During his five weeks in the Galapagos, Darwin found the giant tortoises that differed from one another so greatly that anybody with half an eye could immediately say which island they came from. Two forms of iguanas lived in the islands. Each type had affinities with the common South American green iguana, yet they had adapted so profoundly to different ecologic niches in the islands that they had evolved into separate genera. Conolophus, adept at living on the arid islands and feeding on the sharp-spined Opuntia cactus became the land iguana, while Amblyrhynchus, with its flattened tail for swimming, its strong claws for hauling itself out on the water, and its blunt, shortened snout for scraping algae off of rocks, became the marine iguana. Moreover, many islands developed their own races of these unusual lizards. Many of the birds that Darwin found, especially the land birds, were endemic species found nowhere else on earth. There were thirteen different types of finches whose beaks were modified to different sub-environments on the islands.
The Galapagos islands were volcanic in nature and relatively recently formed, Darwin reasoned, and the animals that dwelt there had to have come from someplace else. Those most closely resembling the Galapagos community were the animals that lived closest to the islands on the mainland. But they were not the same animals. Why?
Why? That was the question that plagued Darwin. Why? Eight years after his return, Darwin wrote to his close friend and colleague, Sir Joseph Hooker: Galapagos animals and plants”At last gleams of light have come, and I am almost convinced (quite to the contrary to the opinion I started with) that species are not (it is like confessing a murder) immutable.” According to Genesis, God created all plants and animals, and they have not changed significantly since that time. Yet the only way that Darwin could explain all of his observations was that they had indeed changed. The pivotal role of the Galapagos islands in shaping Darwin’s new worldview is clear from a passage in his ornithological notebooks:
“If there is the slightest foundation for evolution, the zoology of the Galapagos will be well worth examining…”
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Galapagos Archipelago constantly formed by volcanic forces
The Galapagos Archipelago, 600 miles off the coast of South America and found in the Pacific Ocean, is made up of some 13 major islands as well as a number of smaller ones. Thousands of visitors head towards the islands, lured by their sheer beauty of nature, their illustrious history and the fact that the islands are also a national park and a research-, wildlife, and observation center.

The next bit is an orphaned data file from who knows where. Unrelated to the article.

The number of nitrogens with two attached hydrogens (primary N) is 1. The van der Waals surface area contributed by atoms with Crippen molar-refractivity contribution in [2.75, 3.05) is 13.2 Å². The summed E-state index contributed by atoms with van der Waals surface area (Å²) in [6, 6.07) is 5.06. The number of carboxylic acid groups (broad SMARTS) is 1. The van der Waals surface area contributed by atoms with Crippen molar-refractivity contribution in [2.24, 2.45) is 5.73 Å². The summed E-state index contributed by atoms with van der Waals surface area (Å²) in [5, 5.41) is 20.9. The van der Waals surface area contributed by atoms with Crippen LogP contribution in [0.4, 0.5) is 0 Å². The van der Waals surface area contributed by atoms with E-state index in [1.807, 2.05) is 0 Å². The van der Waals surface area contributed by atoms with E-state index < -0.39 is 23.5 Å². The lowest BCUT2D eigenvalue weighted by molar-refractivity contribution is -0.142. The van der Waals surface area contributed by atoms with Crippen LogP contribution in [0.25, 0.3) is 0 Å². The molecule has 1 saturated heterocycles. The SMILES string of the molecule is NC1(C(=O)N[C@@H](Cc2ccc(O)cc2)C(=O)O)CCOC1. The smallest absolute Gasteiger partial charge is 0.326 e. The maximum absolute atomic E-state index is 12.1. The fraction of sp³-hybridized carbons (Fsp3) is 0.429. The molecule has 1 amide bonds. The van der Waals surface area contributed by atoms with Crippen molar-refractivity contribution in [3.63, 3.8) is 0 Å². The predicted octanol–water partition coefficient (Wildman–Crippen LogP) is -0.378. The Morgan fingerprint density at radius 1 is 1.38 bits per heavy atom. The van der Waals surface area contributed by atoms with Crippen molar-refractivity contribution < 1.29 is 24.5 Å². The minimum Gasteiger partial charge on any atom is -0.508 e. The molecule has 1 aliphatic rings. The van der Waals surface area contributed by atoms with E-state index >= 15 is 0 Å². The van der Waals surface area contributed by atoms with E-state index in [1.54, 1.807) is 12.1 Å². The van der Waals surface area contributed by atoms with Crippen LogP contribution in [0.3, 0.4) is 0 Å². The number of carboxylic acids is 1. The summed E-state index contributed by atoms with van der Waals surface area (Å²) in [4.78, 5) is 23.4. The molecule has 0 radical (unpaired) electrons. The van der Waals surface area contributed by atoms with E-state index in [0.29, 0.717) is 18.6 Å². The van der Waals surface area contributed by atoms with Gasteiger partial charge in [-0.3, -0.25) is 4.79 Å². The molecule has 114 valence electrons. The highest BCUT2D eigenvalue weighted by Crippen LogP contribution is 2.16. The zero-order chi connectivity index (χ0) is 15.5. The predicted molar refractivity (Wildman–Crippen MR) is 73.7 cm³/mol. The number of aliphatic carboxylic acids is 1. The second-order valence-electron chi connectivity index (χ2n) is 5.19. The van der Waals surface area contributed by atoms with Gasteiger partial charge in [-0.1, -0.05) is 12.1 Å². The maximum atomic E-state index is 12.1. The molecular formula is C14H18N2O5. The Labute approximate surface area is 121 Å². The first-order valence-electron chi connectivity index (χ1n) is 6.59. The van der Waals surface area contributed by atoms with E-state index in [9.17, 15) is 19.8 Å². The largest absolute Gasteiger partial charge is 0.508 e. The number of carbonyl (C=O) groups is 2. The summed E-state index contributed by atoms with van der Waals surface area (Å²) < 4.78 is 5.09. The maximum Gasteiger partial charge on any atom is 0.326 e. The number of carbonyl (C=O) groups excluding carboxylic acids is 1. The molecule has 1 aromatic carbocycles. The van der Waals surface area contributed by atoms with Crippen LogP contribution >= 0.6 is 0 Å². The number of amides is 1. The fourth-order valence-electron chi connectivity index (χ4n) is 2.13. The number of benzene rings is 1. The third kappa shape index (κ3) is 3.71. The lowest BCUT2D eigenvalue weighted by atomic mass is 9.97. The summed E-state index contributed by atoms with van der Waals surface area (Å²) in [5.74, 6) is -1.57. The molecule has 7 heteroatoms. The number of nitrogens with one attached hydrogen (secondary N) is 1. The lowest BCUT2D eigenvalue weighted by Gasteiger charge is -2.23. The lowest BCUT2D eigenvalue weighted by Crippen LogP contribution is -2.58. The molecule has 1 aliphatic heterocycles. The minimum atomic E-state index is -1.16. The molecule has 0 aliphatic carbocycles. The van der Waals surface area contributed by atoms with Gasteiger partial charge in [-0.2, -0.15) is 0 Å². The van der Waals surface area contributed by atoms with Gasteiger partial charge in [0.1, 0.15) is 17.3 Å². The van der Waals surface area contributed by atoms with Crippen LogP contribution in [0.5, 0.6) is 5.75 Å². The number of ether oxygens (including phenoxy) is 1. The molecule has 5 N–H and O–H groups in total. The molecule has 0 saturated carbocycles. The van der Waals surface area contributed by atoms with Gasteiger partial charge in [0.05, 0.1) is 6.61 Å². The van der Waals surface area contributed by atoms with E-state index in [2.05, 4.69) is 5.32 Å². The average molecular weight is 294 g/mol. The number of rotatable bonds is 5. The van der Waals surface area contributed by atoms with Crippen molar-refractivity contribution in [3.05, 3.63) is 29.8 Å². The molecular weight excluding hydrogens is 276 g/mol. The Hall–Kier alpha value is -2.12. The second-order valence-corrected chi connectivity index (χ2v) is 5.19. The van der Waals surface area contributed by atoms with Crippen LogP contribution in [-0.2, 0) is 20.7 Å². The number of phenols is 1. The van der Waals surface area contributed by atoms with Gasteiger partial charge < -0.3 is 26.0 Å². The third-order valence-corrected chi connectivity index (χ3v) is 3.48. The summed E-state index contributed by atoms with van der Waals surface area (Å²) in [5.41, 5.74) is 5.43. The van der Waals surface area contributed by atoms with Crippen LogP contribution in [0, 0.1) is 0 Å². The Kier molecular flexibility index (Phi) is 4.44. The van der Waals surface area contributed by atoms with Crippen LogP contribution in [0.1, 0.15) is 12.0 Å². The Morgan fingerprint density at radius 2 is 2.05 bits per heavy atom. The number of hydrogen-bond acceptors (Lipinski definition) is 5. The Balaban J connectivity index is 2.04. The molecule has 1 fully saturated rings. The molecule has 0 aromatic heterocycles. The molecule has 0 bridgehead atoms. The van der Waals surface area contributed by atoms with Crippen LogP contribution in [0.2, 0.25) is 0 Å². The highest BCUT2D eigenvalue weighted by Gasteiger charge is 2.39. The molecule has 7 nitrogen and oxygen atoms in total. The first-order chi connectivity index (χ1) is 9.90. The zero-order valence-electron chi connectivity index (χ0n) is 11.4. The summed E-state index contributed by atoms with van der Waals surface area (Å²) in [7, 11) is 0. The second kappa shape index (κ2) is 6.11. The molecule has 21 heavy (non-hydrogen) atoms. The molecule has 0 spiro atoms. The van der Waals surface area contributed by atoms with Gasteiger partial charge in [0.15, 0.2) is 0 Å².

The islands were formed by erupting volcanoes millions of years ago. Lava built up underwater and later broke through the water, forming islands which are believed to be some three to four million years old. The Hot Spot is responsible for the creation of the Galapagos Archipelago and is located near the Equator on the Nazca Plate.
The way the Galapagos Islands were formed is part of the attraction of the islands, which first made their appearance on maps in the late 16th century. They were named the ‘Islands of the Tortoises’ or ‘Insulae de los Galopegos’ because of the enormous Galapagos tortoises found roaming these amazing islands.
Most of the islands were formed less than one million years ago, but the most recently formed island is known as Fernandina. A volcanic eruption took place on this island as recently as 2009, but in the last 200 years, there have been many eruptions on the different islands. The ongoing seismic and volcanic activity is an indication that the islands are still undergoing formation, and in fact, they are thought to be one of the most actively volcanic islands in the world.
Discovered in 1535 by Fray Tomas de Berlanga, and named as a natural heritage site by UNESCO because of its pristine nature, the Galapagos archipelago is a fascinating mix of lush green highlands, barren sun-baked lava formations, tropical beaches and the most amazing and abundant wildlife. Isla Santa Cruz has the largest town, known as Puerto Ayora, and it is here that you will find the best infrastructure in the Galapagos along with trendy restaurants, shops, and even a small hospital. It is also where you will find the Charles Darwin Research Station, the Darwin Foundation as well as the Galapagos National Park.
The islands became famous after a young naturalist, Charles Darwin, landed in 1835 to study the unusual wildlife and nature. At first, Darwin believed in the creation theory; but this soon changed to his Theory of Evolution, after which the Charles Darwin Foundation was formed and which conducts important research and conservation efforts.
Darwin noted that the wildlife and plants were endemic to the islands, and this contributed to his theory and his endorsement of evolution that species evolve from natural selection; and that those who adapt are the ones that survive. He also stated that, because the islands were volcanic, they formed after the creation of the world and that the organisms living there came from somewhere else. Because the organisms were not found anywhere else, Darwin concluded they evolved there.
Yachts take you to Exciting Visitor Hot Spots